Prioritizing Connection and Saying “Yes” Sometimes

Popping back in from a blogging hiatus to share some thoughts about a non-physical element of health: social connection.

One of the recognized predictors of lifelong health is maintaining healthy social connections.  And yet it seems to be one of the more overlooked elements of a healthy lifestyle. Many people when thinking about their health focus only on food and movement (and possibly sleep), and give very little thought to creating and maintaining healthy social connections.

Indeed, healthy social connection can be a much more daunting element to tackle, because it relies on other people as well as ourselves. Some people in our culture are privileged enough to be able to have some degree of choice around food and movement, and they don’t need to rely on other people in order to make changes in those areas. They can make changes on their own timetable, without fear of rejection from others.

Creating and maintaining healthy social connections is not always so easy. We need to coordinate with others. We need to make ourselves vulnerable. We need to try new things. For some personalities, this is not easy. Especially when we think about how many people in our culture don’t settle down in the same area where they grew up. Many people need to, as adults, create a whole new social network, while they are juggling other areas of life that demand their energy, such as jobs and taking care of family. That can leave you with very little time and energy left to devote to forming social connections. Especially when social media is so……easy, compared with strengthening relationships in person.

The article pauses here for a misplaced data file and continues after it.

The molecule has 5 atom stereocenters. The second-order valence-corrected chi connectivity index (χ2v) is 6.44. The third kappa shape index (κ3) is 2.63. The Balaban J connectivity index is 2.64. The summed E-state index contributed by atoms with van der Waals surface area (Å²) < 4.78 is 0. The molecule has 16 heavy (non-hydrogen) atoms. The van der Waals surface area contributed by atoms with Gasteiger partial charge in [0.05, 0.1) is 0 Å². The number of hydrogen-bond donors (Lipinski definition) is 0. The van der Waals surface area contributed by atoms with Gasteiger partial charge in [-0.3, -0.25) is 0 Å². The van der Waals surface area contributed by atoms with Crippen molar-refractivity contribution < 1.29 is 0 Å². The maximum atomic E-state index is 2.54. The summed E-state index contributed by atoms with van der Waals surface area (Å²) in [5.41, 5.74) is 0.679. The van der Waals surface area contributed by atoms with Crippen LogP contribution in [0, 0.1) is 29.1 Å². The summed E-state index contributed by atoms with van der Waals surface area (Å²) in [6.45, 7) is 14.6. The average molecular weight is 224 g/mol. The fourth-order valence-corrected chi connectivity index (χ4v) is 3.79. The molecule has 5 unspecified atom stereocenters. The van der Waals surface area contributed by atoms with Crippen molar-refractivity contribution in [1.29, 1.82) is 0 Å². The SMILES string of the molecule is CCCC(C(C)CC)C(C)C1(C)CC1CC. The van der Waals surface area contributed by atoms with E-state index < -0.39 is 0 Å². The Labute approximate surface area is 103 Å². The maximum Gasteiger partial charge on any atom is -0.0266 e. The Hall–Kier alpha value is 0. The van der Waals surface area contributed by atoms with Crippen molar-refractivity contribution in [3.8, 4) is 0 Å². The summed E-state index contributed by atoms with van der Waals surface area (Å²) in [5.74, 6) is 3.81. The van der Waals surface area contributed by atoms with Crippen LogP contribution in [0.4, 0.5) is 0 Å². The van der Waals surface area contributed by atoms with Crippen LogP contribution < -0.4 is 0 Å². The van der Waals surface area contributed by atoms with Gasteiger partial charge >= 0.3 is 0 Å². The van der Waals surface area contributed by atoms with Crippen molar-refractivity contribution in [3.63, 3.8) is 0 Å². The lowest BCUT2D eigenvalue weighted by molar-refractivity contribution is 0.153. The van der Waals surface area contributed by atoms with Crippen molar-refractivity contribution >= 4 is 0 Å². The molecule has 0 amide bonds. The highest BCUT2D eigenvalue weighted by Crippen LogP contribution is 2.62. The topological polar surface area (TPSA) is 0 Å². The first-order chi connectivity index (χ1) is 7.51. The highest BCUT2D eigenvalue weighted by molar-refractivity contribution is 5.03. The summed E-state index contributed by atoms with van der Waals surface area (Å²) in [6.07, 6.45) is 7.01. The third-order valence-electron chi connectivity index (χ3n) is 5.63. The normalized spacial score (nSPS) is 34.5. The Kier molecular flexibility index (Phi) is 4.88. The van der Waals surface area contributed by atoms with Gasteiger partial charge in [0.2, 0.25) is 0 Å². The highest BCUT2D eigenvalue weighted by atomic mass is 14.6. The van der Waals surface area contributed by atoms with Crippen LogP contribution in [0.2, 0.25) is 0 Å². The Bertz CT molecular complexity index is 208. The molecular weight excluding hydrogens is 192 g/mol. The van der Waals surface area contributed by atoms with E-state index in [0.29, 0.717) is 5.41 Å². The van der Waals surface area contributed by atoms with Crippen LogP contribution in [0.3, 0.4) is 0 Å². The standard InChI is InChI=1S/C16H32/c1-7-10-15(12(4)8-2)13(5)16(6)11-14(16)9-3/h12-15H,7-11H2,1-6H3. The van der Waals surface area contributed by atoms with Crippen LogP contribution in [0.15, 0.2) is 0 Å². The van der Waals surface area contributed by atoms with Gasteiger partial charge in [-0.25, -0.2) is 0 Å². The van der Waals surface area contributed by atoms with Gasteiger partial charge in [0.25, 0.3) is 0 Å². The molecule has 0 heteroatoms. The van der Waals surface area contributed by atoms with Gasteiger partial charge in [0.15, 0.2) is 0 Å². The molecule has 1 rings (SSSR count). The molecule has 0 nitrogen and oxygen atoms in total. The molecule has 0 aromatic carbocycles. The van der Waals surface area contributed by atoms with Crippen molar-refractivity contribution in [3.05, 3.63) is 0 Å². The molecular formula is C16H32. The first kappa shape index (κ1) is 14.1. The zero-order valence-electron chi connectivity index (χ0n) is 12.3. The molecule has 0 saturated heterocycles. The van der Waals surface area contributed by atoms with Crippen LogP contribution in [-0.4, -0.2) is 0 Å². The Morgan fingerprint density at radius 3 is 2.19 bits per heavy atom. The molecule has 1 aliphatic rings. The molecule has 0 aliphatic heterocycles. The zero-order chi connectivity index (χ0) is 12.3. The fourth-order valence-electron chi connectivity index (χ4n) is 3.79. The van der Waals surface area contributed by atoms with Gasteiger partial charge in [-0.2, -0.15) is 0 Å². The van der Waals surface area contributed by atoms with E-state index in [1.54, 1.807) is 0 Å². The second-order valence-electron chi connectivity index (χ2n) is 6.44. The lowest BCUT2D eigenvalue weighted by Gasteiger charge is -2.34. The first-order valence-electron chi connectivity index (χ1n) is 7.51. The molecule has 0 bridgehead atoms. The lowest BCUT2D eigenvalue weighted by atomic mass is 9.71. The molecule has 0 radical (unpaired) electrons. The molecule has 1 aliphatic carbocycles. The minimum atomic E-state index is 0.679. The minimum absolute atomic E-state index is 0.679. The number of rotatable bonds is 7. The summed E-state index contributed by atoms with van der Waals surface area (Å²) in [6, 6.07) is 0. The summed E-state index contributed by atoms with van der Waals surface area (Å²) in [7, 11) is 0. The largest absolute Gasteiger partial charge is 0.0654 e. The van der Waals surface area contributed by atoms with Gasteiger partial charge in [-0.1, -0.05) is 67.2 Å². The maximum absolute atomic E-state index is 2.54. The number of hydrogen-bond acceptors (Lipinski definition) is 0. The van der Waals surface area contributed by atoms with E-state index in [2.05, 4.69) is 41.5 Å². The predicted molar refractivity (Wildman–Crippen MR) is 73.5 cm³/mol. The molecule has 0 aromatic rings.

All that is to say….I get it. I’ve been there. It is hard. Young adulthood is hard when you are settling into a new community.

Lately though, I’ve been feeling extremely well and at peace with my social connections in my community. It’s a novel feeling for me, so I looked at what had changed.

For one thing, I have lived in the same area for seven years now, and even worked at the same company for most of that time (with a break when I had my son).  Before I moved here, as an adult, I had never stayed in one place for more than 2 years.

Also, I have a kid now (who is almost 5). Before I had my kid, I worked full time. Now that I work part-time, I do have more time to see people and take my kid places (which I realize is a privilege in and of itself!). Also, there are gatherings and ways for families to connect that don’t seem to be as easy to find for adults without children.

And finally…..about a year or so ago I decided to prioritize connection with others more. It wasn’t an official “habit” that I put on my spreadsheet. I simply decided to treat connection with others as though it was more important to me than I had in the past. For me, that looked like saying “yes” more when invited to do things. Even if I really didn’t always feel like it. I don’t always say yes and I do balance invitations with my other self care needs. Its just that now I recognize social connection as a self-care need in and of itself, so I say yes sometimes.

It also involved connecting more online, but prioritizing people I actually know in person. This helps me feel closer to people I actually know, than if I had just relied on getting to know people when we were able to consciously make an effort to get together (once every few months or years!). Some friends I only see once or twice a year, and yet it warms my heart to see that we all pitch in and help each other out where there is a need.

Anyway, I feel really settled and well in this area of life lately. If you are feeling lonely and disconnected, know that small consistent steps can help in this area just like it can help in changing other habits.